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18 Wheeler: American Pro Trucker Review

By:
Chris_G
06/01/01
PRINTER FRIENDLY VERSION
EMAIL TO A FRIEND
GENRE  
PLAYERS 1- 2 
PUBLISHER Sega 
DEVELOPER  
RELEASE DATE  

Goodbye fast cars and race girls...Hello diesels and truck stops.

For all you aspiring truck drivers, the game you've been waiting for is finally here. Buckle up and carry your cargo across America in Sega's latest arcade-to-home port, 18 Wheeler American Pro Trucker. Unfortunately, it's a very short ride, so don't bother packing any extra underwear.

The game is simple enough. You choose one of several truck drivers, each with their own strengths and weaknesses, and transport cargo from one location to another. If the goal is reached within the time limit, you are rewarded with a cash bonus and the opportunity to advance to the next level. You'll also face an opponent, a psycho-babbling truck driver who calls himself Lizard Tail. By beating this ingrate, a bonus level opens where you're required to park the rig. Completing the level within the allotted time earns an upgrade for the semi including a new muffler or a modified engine.

For the most part, this is a pretty identical port of the arcade version. However, Sega added several features in order to compel gamers to buy this game as opposed to renting it for the weekend. In the home version of 18 Wheeler, the aforementioned parking stage and a Versus mode are now available. Nice, but not enough to outweigh the things missing in the translation.

The arcade version features a mock diesel interior complete with oversized steering wheel and air horn. The feeling is greatly diminished with a standard controller, similar to the missing gun in another arcade-to-home port, Silent Scope for the PS2. Even playing with a wheel peripheral sort of leaves something to be desired. Being a near perfect port isn't necessarily a good thing.

The time given for each stage is not very generous, though luckily there are a few options that give the player a better chance. Most essential is the ability to 'Slip Stream,' or drafting. Put simply, get behind a big truck and go you'll ride along in a wind tunnel, moving faster. Also, each stage features a special car that, when hit, will reward a three second extension. Both are vital techniques in completing the stages.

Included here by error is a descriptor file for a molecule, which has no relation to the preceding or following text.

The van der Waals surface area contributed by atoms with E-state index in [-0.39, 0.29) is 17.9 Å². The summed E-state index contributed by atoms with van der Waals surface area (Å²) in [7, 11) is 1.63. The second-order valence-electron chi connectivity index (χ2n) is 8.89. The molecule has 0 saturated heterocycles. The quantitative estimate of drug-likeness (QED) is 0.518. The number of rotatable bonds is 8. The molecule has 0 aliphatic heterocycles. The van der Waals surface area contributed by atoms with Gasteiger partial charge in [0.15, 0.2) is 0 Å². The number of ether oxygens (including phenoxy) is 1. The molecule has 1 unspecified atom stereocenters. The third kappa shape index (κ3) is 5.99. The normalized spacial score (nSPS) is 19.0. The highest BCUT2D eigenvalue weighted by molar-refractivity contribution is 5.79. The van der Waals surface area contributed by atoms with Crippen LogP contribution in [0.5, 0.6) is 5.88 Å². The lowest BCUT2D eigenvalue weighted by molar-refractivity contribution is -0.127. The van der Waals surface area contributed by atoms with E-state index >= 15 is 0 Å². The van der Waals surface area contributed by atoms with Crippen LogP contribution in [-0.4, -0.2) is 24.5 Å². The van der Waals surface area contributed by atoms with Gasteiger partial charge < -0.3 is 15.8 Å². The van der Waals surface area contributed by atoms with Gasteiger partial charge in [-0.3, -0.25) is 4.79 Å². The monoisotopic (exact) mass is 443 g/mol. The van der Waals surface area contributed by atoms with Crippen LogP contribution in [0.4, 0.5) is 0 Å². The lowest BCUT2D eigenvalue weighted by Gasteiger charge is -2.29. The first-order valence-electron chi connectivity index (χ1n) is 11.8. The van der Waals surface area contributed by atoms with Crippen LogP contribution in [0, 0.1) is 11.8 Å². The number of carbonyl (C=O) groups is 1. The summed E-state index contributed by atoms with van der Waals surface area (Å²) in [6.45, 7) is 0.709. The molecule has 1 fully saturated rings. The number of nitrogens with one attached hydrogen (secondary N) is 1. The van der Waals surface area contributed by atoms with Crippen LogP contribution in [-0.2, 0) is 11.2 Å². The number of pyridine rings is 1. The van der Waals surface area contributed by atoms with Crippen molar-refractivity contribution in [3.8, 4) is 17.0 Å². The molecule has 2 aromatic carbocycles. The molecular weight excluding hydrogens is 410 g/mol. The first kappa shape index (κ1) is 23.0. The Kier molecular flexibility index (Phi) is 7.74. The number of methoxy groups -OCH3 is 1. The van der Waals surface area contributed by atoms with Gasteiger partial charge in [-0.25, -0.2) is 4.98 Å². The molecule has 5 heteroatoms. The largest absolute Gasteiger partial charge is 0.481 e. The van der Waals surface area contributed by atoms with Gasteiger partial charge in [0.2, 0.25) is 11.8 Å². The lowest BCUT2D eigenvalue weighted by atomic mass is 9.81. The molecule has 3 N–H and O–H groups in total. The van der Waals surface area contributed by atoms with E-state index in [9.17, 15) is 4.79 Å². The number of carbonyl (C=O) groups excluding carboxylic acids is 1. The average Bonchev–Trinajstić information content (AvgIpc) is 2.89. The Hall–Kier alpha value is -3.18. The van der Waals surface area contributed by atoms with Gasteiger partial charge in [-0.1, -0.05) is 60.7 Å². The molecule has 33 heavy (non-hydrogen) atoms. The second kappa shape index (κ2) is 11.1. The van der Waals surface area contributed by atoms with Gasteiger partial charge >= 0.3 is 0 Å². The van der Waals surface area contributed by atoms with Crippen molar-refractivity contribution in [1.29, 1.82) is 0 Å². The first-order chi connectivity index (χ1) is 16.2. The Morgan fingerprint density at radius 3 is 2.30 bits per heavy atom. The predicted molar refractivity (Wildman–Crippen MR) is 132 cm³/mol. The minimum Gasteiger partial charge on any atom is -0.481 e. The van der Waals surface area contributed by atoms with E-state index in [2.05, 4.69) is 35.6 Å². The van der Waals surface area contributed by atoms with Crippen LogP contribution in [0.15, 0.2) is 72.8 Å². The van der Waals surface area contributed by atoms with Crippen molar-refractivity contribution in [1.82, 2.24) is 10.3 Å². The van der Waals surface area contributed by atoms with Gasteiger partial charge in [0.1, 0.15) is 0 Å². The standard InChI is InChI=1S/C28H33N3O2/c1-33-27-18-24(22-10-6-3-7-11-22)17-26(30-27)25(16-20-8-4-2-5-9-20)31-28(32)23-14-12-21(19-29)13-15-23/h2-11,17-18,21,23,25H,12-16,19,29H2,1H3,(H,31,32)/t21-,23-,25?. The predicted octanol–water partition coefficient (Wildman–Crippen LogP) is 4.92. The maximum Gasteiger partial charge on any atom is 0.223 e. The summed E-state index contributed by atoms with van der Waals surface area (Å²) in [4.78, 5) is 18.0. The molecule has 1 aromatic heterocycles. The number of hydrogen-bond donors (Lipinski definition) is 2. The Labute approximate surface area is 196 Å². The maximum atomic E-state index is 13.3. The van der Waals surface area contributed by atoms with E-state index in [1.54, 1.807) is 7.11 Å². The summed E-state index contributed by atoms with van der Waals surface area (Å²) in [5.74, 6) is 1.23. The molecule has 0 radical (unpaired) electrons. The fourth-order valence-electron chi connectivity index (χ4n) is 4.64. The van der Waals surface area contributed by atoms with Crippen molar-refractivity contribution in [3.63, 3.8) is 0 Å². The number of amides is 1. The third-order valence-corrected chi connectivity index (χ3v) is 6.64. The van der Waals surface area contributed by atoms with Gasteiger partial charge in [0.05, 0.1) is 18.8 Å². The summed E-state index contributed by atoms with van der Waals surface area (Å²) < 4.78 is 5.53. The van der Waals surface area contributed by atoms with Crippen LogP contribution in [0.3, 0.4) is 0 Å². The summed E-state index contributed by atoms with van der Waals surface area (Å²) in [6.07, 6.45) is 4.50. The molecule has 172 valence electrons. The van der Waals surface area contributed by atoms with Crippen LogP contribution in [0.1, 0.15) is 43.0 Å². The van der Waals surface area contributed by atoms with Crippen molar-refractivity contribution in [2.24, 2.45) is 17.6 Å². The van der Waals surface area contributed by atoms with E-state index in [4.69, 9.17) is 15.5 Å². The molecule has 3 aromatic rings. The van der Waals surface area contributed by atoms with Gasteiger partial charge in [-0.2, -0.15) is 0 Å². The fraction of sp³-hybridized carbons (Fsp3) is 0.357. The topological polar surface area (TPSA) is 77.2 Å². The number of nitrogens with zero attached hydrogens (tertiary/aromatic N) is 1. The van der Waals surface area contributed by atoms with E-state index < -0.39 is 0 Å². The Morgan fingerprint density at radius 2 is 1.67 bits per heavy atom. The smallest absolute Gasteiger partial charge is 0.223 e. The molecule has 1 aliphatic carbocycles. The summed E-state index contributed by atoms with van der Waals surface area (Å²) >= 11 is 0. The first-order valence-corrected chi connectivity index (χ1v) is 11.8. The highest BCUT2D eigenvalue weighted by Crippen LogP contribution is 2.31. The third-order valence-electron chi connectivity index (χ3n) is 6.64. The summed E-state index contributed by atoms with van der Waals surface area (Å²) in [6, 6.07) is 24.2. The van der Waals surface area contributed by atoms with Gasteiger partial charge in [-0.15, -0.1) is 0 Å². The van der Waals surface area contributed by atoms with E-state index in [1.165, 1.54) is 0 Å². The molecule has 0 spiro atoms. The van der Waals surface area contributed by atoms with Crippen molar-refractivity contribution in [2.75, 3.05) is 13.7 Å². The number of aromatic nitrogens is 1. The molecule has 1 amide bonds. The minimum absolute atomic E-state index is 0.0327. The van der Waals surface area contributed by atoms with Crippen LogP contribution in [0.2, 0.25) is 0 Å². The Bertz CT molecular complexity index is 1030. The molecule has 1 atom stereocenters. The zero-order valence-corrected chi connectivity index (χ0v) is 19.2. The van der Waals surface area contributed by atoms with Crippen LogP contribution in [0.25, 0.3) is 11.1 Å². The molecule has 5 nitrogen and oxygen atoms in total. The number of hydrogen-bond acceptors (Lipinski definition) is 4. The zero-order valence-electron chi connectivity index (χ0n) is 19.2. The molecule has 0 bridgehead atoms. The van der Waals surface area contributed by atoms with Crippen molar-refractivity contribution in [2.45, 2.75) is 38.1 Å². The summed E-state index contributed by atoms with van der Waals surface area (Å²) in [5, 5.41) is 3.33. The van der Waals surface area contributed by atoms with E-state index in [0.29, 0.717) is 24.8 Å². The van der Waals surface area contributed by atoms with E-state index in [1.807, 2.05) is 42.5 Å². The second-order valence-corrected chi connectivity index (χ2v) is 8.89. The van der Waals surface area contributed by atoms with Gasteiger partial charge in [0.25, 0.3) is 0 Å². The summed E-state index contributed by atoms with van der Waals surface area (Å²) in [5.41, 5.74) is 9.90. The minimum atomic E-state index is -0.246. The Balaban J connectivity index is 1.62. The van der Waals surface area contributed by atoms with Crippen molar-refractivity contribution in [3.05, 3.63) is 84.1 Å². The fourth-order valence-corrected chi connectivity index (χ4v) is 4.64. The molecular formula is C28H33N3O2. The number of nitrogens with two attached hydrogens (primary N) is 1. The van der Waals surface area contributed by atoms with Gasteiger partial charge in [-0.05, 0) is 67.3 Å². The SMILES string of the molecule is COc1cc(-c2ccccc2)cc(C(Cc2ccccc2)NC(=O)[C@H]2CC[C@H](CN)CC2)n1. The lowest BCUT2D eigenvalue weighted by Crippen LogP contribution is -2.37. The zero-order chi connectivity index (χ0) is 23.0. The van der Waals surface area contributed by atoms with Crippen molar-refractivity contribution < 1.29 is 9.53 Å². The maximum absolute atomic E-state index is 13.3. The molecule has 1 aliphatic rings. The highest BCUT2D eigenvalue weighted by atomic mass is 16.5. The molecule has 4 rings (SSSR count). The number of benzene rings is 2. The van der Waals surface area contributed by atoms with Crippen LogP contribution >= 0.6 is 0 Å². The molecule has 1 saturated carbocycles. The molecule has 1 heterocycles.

Unfortunately, the home version (as well as the arcade) features only four stages, and each stage literally takes about two minutes to complete. So break out your calculators and do the math. Heck, I'll do it for you. Eight. Eight minutes or so to beat the game. This in turn greatly effects the replay value. How many times can a game with four levels be played?

I don't have a lot of experience driving a diesel, but I'm sure Sega has done a fine job in capturing the sluggish steering of a semi. Driving an 18-wheeler does have its advantages. In order to reach your goal in time it might be necessary to take another path besides the road; for example, through somebody's house. Smashing through stuff in a big truck certainly has its high points.

But even this feature has some problems. As I'm trying desperately to finish on time and ahead of Lizard Tail, I destroy houses, cars, and I think what might have been a Denny's. As I'm plowing through a particularly nice neighborhood, I see a feeble wooden fence in my way. I think this particular resident prepared for the onslaught by reinforcing his fence with adamantium, because when I smash into it the diesel bounces off. However, said fence is located far from the boundary. It takes some of the immersion and oomph out of the game.

Sadly, there's no online feature. This really hurts the already limited length of the game and leaves two-player split-screen as the only multiplayer option.

Graphically, the Dreamcast version is every bit as good as the arcade. The framerate is smooth, the textures are fine and the trucks look good.

But this game is not recommended for those who crave speed. Remember folks, you won't be driving a Skyline, NSX, or even a Gremlin. You will be at the helm of a big diesel monstrosity. Head down a straightaway, give your 500hp vehicle some juice and your will notice an 80 mph top speed.

18 Wheeler may be a good simulation for diesels, but it's something of a letdown as a game. It's just too short and is not worth the 40 bucks. A rental at best.


C Revolution report card
  • Realistic diesel controls and speed
  • Good graphics
  • Online aspect removed
  • Too short
  • Not nearly as fun as arcade
    Reviews by other members
    No member reviews for the game.


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